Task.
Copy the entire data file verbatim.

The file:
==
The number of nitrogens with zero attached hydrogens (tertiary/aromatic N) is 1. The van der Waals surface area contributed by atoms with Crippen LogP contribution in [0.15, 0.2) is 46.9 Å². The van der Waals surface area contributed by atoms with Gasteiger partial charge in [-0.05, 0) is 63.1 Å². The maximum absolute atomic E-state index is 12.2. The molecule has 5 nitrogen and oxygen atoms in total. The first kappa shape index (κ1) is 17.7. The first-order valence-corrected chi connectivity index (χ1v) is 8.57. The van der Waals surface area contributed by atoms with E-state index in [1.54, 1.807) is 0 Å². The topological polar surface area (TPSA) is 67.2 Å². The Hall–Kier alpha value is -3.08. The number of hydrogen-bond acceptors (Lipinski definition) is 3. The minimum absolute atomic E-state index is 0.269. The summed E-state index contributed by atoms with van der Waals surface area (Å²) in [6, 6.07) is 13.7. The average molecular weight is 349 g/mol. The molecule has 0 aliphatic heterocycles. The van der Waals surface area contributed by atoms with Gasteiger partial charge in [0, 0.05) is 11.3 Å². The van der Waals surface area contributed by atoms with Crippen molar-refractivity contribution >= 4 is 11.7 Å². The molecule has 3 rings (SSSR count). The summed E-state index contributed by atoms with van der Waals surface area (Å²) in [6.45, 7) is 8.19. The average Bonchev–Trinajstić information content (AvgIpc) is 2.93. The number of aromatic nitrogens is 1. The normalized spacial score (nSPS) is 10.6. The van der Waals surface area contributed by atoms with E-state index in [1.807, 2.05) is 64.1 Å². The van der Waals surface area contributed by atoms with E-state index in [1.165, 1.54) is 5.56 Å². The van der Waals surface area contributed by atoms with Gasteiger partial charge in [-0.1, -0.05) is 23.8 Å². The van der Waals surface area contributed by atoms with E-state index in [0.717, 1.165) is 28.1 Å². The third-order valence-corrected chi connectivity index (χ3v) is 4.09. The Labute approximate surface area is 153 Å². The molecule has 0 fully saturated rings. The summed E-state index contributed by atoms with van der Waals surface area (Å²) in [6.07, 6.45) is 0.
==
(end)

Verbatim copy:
The number of nitrogens with zero attached hydrogens (tertiary/aromatic N) is 1. The van der Waals surface area contributed by atoms with Crippen LogP contribution in [0.15, 0.2) is 46.9 Å². The van der Waals surface area contributed by atoms with Gasteiger partial charge in [-0.05, 0) is 63.1 Å². The maximum absolute atomic E-state index is 12.2. The molecule has 5 nitrogen and oxygen atoms in total. The first kappa shape index (κ1) is 17.7. The first-order valence-corrected chi connectivity index (χ1v) is 8.57. The van der Waals surface area contributed by atoms with E-state index in [1.54, 1.807) is 0 Å². The topological polar surface area (TPSA) is 67.2 Å². The Hall–Kier alpha value is -3.08. The number of hydrogen-bond acceptors (Lipinski definition) is 3. The minimum absolute atomic E-state index is 0.269. The summed E-state index contributed by atoms with van der Waals surface area (Å²) in [6, 6.07) is 13.7. The average molecular weight is 349 g/mol. The molecule has 0 aliphatic heterocycles. The van der Waals surface area contributed by atoms with Gasteiger partial charge in [0, 0.05) is 11.3 Å². The van der Waals surface area contributed by atoms with Crippen molar-refractivity contribution >= 4 is 11.7 Å². The molecule has 3 rings (SSSR count). The summed E-state index contributed by atoms with van der Waals surface area (Å²) in [6.45, 7) is 8.19. The average Bonchev–Trinajstić information content (AvgIpc) is 2.93. The number of aromatic nitrogens is 1. The normalized spacial score (nSPS) is 10.6. The van der Waals surface area contributed by atoms with E-state index in [1.807, 2.05) is 64.1 Å². The van der Waals surface area contributed by atoms with E-state index in [1.165, 1.54) is 5.56 Å². The van der Waals surface area contributed by atoms with Gasteiger partial charge in [-0.1, -0.05) is 23.8 Å². The van der Waals surface area contributed by atoms with E-state index in [0.717, 1.165) is 28.1 Å². The third-order valence-corrected chi connectivity index (χ3v) is 4.09. The Labute approximate surface area is 153 Å². The molecule has 0 fully saturated rings. The summed E-state index contributed by atoms with van der Waals surface area (Å²) in [6.07, 6.45) is 0.